MVW Vs VAS - What Is The Best Australian ETF?

MVW Vs VAS – What Is The Best Australian ETF?

Last Updated on 20 February 2024 by Ryan Oldnall

Australia has a growing number of ASX Exchange Traded Funds (ETFs) available with over 200 now in existence. This growth has provided investors with greater choice and variety when it comes to their investment possibilities.

ETFs are an excellent means of diversification as they encompass various securities like stocks, bonds, and commodities. The strategies of MVW Vs VAS are very different which we will explore in this article.

This diversification effectively reduces the overall risk in contrast to investing solely in individual stocks.

By investing in a single ETF, you can gain exposure to a diverse array of assets or sectors, thereby spreading your risk across numerous holdings, potentially numbering in the dozens and even hundreds.

ASX Tracking Exchange Traded Funds (ETFs)

A number of different ETFs seek to replicate the performance of the ASX. These include Vanguard Australian Shares Index ETF (VAS), iShares Core S&P/ASX 200 ETF (IOZ), and Betashares Australia 200 ETF (A200).

These ETFs aim to replicate the performance of either the ASX 200 or ASX 300, which represent the 200 and 300 largest companies listed on the ASX, respectively.

The portfolio allocation of these ETFs is determined by the market capitalization of the companies included. Consequently, larger companies hold a more significant proportion within each ETF. For instance, in the case of the Vanguard Australian Shares Index ETF (VAS), BHP Group (BHP) represents 9.88% of the portfolio.

Equal Weighting ASX ETF

The Equal Weighting ASX ETF follows a simple principle – it allocates an equal weight to each of its holdings. An example of such an ETF is the VanEck Vectors Australian Equal Weight ETF (MVW), which evenly distributes its investments across all 80 holdings in its portfolio (at time of writing). Therefore, in theory, each holding represents approximately 1.25% of the total value of the ETF.

This approach contrasts with traditional ETFs like VAS, where the allocation of assets is based on market capitalization. For instance, the BHP holding in MVW would account for only 1.25% of the total ETF value, while in VAS, it has a much larger allocation at around 9.88%.

Due to this significant difference in asset allocation, MVW does not track the performance of the ASX 200/300 index as VAS does.

MVW Vs VAS – How Do They Compare

VAS vs MVW Performances

Although MVW and VAS do not track the same index, which prevents a direct like-for-like comparison, we can still assess their total performances over the last five years.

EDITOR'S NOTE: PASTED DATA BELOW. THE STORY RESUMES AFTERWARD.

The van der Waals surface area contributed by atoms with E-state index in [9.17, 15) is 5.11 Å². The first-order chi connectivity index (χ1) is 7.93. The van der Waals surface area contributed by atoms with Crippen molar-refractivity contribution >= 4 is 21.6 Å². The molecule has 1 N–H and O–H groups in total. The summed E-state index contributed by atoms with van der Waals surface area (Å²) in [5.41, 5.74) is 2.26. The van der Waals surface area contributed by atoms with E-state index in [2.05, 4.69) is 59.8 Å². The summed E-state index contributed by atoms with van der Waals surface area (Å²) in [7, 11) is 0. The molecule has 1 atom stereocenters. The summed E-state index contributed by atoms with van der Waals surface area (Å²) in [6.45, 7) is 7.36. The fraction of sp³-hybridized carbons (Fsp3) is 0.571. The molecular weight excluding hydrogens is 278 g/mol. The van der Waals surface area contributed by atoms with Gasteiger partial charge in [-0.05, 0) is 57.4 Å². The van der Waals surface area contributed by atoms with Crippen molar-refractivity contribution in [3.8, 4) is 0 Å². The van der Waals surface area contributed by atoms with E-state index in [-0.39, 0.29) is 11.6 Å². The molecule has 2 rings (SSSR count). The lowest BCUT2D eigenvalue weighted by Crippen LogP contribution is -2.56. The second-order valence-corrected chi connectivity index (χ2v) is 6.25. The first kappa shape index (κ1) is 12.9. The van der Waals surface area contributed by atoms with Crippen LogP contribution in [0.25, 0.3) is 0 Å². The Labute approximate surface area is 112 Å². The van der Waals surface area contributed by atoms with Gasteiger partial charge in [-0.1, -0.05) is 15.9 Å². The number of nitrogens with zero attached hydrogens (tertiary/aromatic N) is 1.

Comparing Year-on-Year Growth: MVW vs. VAS Since 2018, MVW has consistently outperformed VAS in terms of year-on-year growth. Additionally, during years when the Australian market experienced losses, MVW incurred smaller losses compared to VAS.

YTD Total Growth Comparison Since the market opened in 2018, MVW has achieved a 13.4% higher growth rate than VAS.

Downside of Equal Weighted ETFs

Although the numbers seem to favor MVW over VAS, there are other factors to consider. The equal weighting approach employed by MVW has both advantages and disadvantages. As a stock’s value increases, its weight within the ETF also increases. Conversely, when a stock performs poorly, its relative weighting decreases.

Due to the equal weighting strategy, MVW undergoes quarterly rebalancing. This process involves selling off the higher-performing stocks and purchasing the under-performers to restore the equal weighting. However, this rebalancing can lead to additional costs in the form of capital gains taxes.

When a stock is sold, any profits or losses from the sale become realized, requiring payment of capital gains taxes and potentially reducing overall profits.

Furthermore, the consistent rebalancing required by MVW results in management costs that are five times higher than those of VAS. In a $10,000 portfolio, VAS charges $7 in management fees, while MVW charges $35.

Therefore, when scaling the portfolio up tenfold, the cost difference becomes considerably wider. These factors should all be taken into consideration when selecting an ETF which seeks to mirror the performance of Australian shares and the wider Index.

What Is The Best Australian ETF? See the comparison of Australia’s largest ETF, Vanguard’s, VAS with the equal-weighted ETF powerhouse Vaneck’s, MVW

This article is for informational purposes only and does not constitute as an endorsement or recommendation to purchase any specific mentioned product.


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